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Easy DIY espresso blends?


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I suppose this discussion is primarily targeted at home roasters but those folks with access to good fresh whole bean roasted coffee might also consider doing some of this blending.

I love the infinite variations that can come from espresso blending but sometimes I want a simple and easy to execute blend that to whip up in a hurry without paying much attention to minute details.

Over at coffeegeek the inimitable Jim Schulman (he's a great guy, very coffee savvy and well known on alt.coffee) made this suggestion for someone looking for a lower acidity blend that would have chocolatey undertones

2 parts Sulawesi,  1 part Colombian, 1 part Uganda Bugisu/Budadiri, 1 part DP Ethiopian like Harar and take it to the first pops of the second crack on your roaster.

I'm curious to know if any of you have a more general formula or is that not practical?

I'm thinking along these lines:

x parts base bean (Brazil or Colombian), x parts African, x parts Central American, x parts Indian, x parts Indonesian

Perhaps this is just way too generalized an approach as various African beans, Central American etc can vary so much from one country or region to the next. That said.... is it or isn't it true that beans from one region will tend to have an overall domininant characteristic?

For example.... not necessarily accurate enough but a thought

  • Central American = bright flavor notes and mildly acidic - perhaps some fruity undertones
  • African = chocolatey and darker fruity undertones - less bright
  • Yemeni = earthy, winey and wilder flavor
  • Indonesian = smoother less acidic and very rich flavor
  • Colombian and Brazilian = relatively clean and neutral flavor profile

I know that this aproach is overly simplistic but I have a large stash of green beans of many varieties. I'm just trying to establish some easy rules of thumb for making simple blends, then document the results and refine from there.

One little blend experiment I tried recently that was ridicuolously easy (and kind of cheating but who cares?) came from a tip I saw at coffeegeek

1 part Uganda Budadiri (or Bugisu - can't recall the exact name ) to one part Sweet Maria's Moka Kadir blend.

I bough some Moka Kadir by mistake when I meant to order a Yemeni Moka. Never really did care for the Moka Kadir blend by itself but when I roasted a half pound until early second crack, roasted a half pound of the Uganda to about the same level and mixed them... wow! It's one of the better espresso blends I've ever tried and worth another visit.

If I recall correctly eGullet's slkinsey blends some high quality Robusta into the Sweet Maria's Liquid Amber blend and is very happy with the results. Perhaps he'll weigh in on this topic but I'm all ears to any and all blending ideas.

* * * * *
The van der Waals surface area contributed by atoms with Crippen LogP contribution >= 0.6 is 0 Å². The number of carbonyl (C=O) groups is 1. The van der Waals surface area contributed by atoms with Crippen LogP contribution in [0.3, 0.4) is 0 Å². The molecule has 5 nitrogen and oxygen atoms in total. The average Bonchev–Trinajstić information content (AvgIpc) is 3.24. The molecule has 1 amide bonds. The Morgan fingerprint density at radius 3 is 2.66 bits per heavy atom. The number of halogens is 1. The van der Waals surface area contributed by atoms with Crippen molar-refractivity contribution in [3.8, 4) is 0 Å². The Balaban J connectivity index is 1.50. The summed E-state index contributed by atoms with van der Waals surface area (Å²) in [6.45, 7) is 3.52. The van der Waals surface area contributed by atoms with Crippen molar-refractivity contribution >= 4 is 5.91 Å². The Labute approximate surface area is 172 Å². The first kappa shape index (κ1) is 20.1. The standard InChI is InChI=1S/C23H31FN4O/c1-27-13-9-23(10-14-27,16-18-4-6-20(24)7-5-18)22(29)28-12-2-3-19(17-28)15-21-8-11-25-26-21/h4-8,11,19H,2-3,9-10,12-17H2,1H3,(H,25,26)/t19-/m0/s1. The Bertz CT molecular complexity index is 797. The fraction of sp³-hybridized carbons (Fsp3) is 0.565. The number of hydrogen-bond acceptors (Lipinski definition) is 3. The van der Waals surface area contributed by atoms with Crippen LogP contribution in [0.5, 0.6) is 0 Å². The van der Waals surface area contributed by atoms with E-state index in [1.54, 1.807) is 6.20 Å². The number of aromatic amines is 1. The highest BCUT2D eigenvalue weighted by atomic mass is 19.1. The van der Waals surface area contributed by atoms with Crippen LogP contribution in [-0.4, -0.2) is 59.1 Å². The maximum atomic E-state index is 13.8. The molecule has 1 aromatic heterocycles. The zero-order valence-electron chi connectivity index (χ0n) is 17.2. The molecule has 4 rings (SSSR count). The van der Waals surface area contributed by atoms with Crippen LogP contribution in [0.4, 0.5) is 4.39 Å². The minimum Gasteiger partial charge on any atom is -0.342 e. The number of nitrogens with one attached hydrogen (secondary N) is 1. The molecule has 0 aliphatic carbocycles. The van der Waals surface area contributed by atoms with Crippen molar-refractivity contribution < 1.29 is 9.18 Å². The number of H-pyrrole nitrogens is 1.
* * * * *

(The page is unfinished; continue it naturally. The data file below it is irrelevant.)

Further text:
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it's really not possible. as an example, cup the three following beans at Full City:

- Brazil Fazenda Laranja Cravo

- Brazil Sul de Minas Carmo Estate

- Brazil Sitio Araucária

you'd think that three such similar beans would taste very similar.

instead you get one bean that has an intense bittersweet chocolate note and a heavy, creamy body - one bean that is incredibly mild and nutty with no real dominant flavour characteristics to speak of - and one bean this incredibly bright and citric with a light body and strong nut tones.

a better (though perhaps less helpful) way to look at your question would be...

Chocolate Espresso Blend = 5 parts base bean, 3 parts accent bean A, 1 part accent bean B, roasted to Roast Degree; where

if Roast Degree = Full City or lighter;

Base Bean = very low acid, soft and round with no fruit or wine flavour notes (if any, just chocolate or nut)

Accent Bean A = low acid, big body, round, no fruit or wine notes, chocolate tones

Accent Bean B = heavy chocolate tones, some mild dried fruit tones or wine tones; or

if Roast Degree = Full City Plus or darker;

Base Bean = low acid, big body, very round, chocolate tones

Accent Bean A = big body, heavy chocolate, round

Accent Bean B = big body, chocolate and fruit tones, acidic

of course, as a wild card, you'll note that both are just three-bean blends. this is going to mean that you'll have to pick the coffees based on their balance but also will have to forgo robusta which means that, to get decent crema, you're going to need to focus on dry-processed coffees.

feel free, if you want, to tell me what your green inventory looks like if you want more concrete suggestions - though in general i think experimentation is a good thing.

as a starting point, you might want to start roasting individual origin beans and pulling shots with them. this will allow you to not only tune your palate, you'll also be able to identify the complete flavours of the beans and become more adept at blending. and, of course, you might find you actually prefer single origin shots to blends!!

fanatic...

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